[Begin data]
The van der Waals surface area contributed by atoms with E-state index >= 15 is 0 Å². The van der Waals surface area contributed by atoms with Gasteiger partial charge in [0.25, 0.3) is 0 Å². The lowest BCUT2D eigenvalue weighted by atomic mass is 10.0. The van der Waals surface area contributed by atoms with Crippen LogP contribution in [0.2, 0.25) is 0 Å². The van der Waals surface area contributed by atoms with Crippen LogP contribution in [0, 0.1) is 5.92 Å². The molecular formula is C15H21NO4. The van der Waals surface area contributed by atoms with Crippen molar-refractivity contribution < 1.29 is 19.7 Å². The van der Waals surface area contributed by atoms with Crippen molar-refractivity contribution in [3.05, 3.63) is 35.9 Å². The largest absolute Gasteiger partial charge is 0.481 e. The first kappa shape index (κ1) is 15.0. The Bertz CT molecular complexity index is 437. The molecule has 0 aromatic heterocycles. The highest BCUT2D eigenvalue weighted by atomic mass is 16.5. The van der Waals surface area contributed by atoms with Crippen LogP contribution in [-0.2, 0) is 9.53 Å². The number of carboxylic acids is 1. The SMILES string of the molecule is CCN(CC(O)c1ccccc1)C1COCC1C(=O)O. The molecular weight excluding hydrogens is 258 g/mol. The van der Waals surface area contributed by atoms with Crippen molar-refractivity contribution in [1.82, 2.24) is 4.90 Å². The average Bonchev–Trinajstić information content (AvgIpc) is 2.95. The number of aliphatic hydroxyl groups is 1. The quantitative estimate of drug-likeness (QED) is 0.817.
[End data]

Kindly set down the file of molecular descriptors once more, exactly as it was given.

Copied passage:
The van der Waals surface area contributed by atoms with E-state index >= 15 is 0 Å². The van der Waals surface area contributed by atoms with Gasteiger partial charge in [0.25, 0.3) is 0 Å². The lowest BCUT2D eigenvalue weighted by atomic mass is 10.0. The van der Waals surface area contributed by atoms with Crippen LogP contribution in [0.2, 0.25) is 0 Å². The van der Waals surface area contributed by atoms with Crippen LogP contribution in [0, 0.1) is 5.92 Å². The molecular formula is C15H21NO4. The van der Waals surface area contributed by atoms with Crippen molar-refractivity contribution < 1.29 is 19.7 Å². The van der Waals surface area contributed by atoms with Crippen molar-refractivity contribution in [3.05, 3.63) is 35.9 Å². The largest absolute Gasteiger partial charge is 0.481 e. The first kappa shape index (κ1) is 15.0. The Bertz CT molecular complexity index is 437. The molecule has 0 aromatic heterocycles. The highest BCUT2D eigenvalue weighted by atomic mass is 16.5. The van der Waals surface area contributed by atoms with Crippen LogP contribution in [-0.2, 0) is 9.53 Å². The number of carboxylic acids is 1. The SMILES string of the molecule is CCN(CC(O)c1ccccc1)C1COCC1C(=O)O. The molecular weight excluding hydrogens is 258 g/mol. The van der Waals surface area contributed by atoms with Crippen molar-refractivity contribution in [1.82, 2.24) is 4.90 Å². The average Bonchev–Trinajstić information content (AvgIpc) is 2.95. The number of aliphatic hydroxyl groups is 1. The quantitative estimate of drug-likeness (QED) is 0.817.